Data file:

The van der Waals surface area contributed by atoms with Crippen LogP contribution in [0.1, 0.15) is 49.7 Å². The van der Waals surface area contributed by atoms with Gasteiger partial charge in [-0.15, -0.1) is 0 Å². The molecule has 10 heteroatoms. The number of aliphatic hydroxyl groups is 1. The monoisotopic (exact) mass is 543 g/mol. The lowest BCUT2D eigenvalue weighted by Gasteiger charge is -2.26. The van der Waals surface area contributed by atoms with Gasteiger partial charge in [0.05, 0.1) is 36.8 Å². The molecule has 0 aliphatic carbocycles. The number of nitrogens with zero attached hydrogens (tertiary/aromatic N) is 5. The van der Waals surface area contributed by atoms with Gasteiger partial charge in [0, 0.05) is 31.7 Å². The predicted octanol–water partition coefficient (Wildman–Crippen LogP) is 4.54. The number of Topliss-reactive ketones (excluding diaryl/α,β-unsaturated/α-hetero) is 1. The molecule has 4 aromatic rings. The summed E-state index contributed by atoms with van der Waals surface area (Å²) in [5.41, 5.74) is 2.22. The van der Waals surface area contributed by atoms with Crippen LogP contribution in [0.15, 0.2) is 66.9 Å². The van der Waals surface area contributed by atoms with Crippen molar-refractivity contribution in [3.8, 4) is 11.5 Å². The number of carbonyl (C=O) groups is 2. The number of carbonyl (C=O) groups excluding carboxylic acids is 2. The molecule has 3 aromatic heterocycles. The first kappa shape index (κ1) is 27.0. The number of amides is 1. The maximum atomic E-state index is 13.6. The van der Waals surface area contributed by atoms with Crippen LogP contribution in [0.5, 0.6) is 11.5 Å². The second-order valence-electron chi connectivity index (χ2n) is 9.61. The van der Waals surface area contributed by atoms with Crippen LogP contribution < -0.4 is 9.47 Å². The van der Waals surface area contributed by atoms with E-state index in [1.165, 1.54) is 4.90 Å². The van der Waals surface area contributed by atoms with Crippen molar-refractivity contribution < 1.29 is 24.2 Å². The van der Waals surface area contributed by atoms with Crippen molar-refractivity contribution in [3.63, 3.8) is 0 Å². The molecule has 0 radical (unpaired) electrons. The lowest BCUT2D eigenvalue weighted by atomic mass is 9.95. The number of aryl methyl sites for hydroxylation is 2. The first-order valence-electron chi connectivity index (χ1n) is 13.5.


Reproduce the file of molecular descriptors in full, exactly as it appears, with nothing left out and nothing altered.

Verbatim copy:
The van der Waals surface area contributed by atoms with Crippen LogP contribution in [0.1, 0.15) is 49.7 Å². The van der Waals surface area contributed by atoms with Gasteiger partial charge in [-0.15, -0.1) is 0 Å². The molecule has 10 heteroatoms. The number of aliphatic hydroxyl groups is 1. The monoisotopic (exact) mass is 543 g/mol. The lowest BCUT2D eigenvalue weighted by Gasteiger charge is -2.26. The van der Waals surface area contributed by atoms with Gasteiger partial charge in [0.05, 0.1) is 36.8 Å². The molecule has 0 aliphatic carbocycles. The number of nitrogens with zero attached hydrogens (tertiary/aromatic N) is 5. The van der Waals surface area contributed by atoms with Gasteiger partial charge in [0, 0.05) is 31.7 Å². The predicted octanol–water partition coefficient (Wildman–Crippen LogP) is 4.54. The number of Topliss-reactive ketones (excluding diaryl/α,β-unsaturated/α-hetero) is 1. The molecule has 4 aromatic rings. The summed E-state index contributed by atoms with van der Waals surface area (Å²) in [5.41, 5.74) is 2.22. The van der Waals surface area contributed by atoms with Crippen LogP contribution in [0.15, 0.2) is 66.9 Å². The van der Waals surface area contributed by atoms with Crippen molar-refractivity contribution in [3.8, 4) is 11.5 Å². The number of carbonyl (C=O) groups is 2. The number of carbonyl (C=O) groups excluding carboxylic acids is 2. The molecule has 3 aromatic heterocycles. The first kappa shape index (κ1) is 27.0. The number of amides is 1. The maximum atomic E-state index is 13.6. The van der Waals surface area contributed by atoms with Crippen LogP contribution in [0.5, 0.6) is 11.5 Å². The second-order valence-electron chi connectivity index (χ2n) is 9.61. The van der Waals surface area contributed by atoms with Crippen LogP contribution < -0.4 is 9.47 Å². The van der Waals surface area contributed by atoms with E-state index in [1.165, 1.54) is 4.90 Å². The van der Waals surface area contributed by atoms with Crippen molar-refractivity contribution < 1.29 is 24.2 Å². The van der Waals surface area contributed by atoms with Crippen molar-refractivity contribution in [3.63, 3.8) is 0 Å². The molecule has 0 radical (unpaired) electrons. The lowest BCUT2D eigenvalue weighted by atomic mass is 9.95. The number of aryl methyl sites for hydroxylation is 2. The first-order valence-electron chi connectivity index (χ1n) is 13.5.